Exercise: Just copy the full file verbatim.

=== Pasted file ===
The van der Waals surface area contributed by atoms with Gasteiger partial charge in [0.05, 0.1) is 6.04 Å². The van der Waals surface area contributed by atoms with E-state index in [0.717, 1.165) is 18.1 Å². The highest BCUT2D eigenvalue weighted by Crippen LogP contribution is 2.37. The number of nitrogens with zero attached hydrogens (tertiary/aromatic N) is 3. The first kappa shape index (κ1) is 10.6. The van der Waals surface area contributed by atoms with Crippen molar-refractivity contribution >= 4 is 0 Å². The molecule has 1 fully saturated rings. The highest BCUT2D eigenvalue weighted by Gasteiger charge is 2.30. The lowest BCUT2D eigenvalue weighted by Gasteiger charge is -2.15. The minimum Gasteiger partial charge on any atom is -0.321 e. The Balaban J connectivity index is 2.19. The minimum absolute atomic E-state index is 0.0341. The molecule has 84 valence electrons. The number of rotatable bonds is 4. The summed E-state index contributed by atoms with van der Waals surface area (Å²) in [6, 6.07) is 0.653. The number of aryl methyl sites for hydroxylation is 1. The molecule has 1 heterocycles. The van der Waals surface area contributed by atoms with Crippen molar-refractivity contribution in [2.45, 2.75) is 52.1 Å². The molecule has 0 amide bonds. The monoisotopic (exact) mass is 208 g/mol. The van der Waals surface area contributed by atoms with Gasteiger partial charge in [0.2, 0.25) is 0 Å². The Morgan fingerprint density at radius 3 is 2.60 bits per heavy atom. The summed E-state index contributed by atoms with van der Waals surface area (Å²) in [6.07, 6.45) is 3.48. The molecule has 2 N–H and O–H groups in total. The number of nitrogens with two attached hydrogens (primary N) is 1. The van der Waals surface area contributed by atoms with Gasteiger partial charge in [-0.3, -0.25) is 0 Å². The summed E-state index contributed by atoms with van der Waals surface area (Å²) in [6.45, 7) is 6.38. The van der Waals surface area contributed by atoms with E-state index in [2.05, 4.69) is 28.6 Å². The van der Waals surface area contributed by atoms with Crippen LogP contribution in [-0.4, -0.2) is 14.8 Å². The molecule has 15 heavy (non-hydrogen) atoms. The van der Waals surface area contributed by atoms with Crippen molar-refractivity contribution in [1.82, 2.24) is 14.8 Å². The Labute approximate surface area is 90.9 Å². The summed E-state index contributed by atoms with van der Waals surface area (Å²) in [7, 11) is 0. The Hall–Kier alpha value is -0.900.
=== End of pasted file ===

The van der Waals surface area contributed by atoms with Gasteiger partial charge in [0.05, 0.1) is 6.04 Å². The van der Waals surface area contributed by atoms with E-state index in [0.717, 1.165) is 18.1 Å². The highest BCUT2D eigenvalue weighted by Crippen LogP contribution is 2.37. The number of nitrogens with zero attached hydrogens (tertiary/aromatic N) is 3. The first kappa shape index (κ1) is 10.6. The van der Waals surface area contributed by atoms with Crippen molar-refractivity contribution >= 4 is 0 Å². The molecule has 1 fully saturated rings. The highest BCUT2D eigenvalue weighted by Gasteiger charge is 2.30. The lowest BCUT2D eigenvalue weighted by Gasteiger charge is -2.15. The minimum Gasteiger partial charge on any atom is -0.321 e. The Balaban J connectivity index is 2.19. The minimum absolute atomic E-state index is 0.0341. The molecule has 84 valence electrons. The number of rotatable bonds is 4. The summed E-state index contributed by atoms with van der Waals surface area (Å²) in [6, 6.07) is 0.653. The number of aryl methyl sites for hydroxylation is 1. The molecule has 1 heterocycles. The van der Waals surface area contributed by atoms with Crippen molar-refractivity contribution in [2.45, 2.75) is 52.1 Å². The molecule has 0 amide bonds. The monoisotopic (exact) mass is 208 g/mol. The van der Waals surface area contributed by atoms with Gasteiger partial charge in [0.2, 0.25) is 0 Å². The Morgan fingerprint density at radius 3 is 2.60 bits per heavy atom. The summed E-state index contributed by atoms with van der Waals surface area (Å²) in [6.07, 6.45) is 3.48. The molecule has 2 N–H and O–H groups in total. The number of nitrogens with two attached hydrogens (primary N) is 1. The van der Waals surface area contributed by atoms with Gasteiger partial charge in [-0.3, -0.25) is 0 Å². The summed E-state index contributed by atoms with van der Waals surface area (Å²) in [6.45, 7) is 6.38. The van der Waals surface area contributed by atoms with E-state index in [2.05, 4.69) is 28.6 Å². The van der Waals surface area contributed by atoms with Crippen LogP contribution in [-0.4, -0.2) is 14.8 Å². The molecule has 15 heavy (non-hydrogen) atoms. The van der Waals surface area contributed by atoms with Crippen molar-refractivity contribution in [1.82, 2.24) is 14.8 Å². The Labute approximate surface area is 90.9 Å². The summed E-state index contributed by atoms with van der Waals surface area (Å²) in [7, 11) is 0. The Hall–Kier alpha value is -0.900.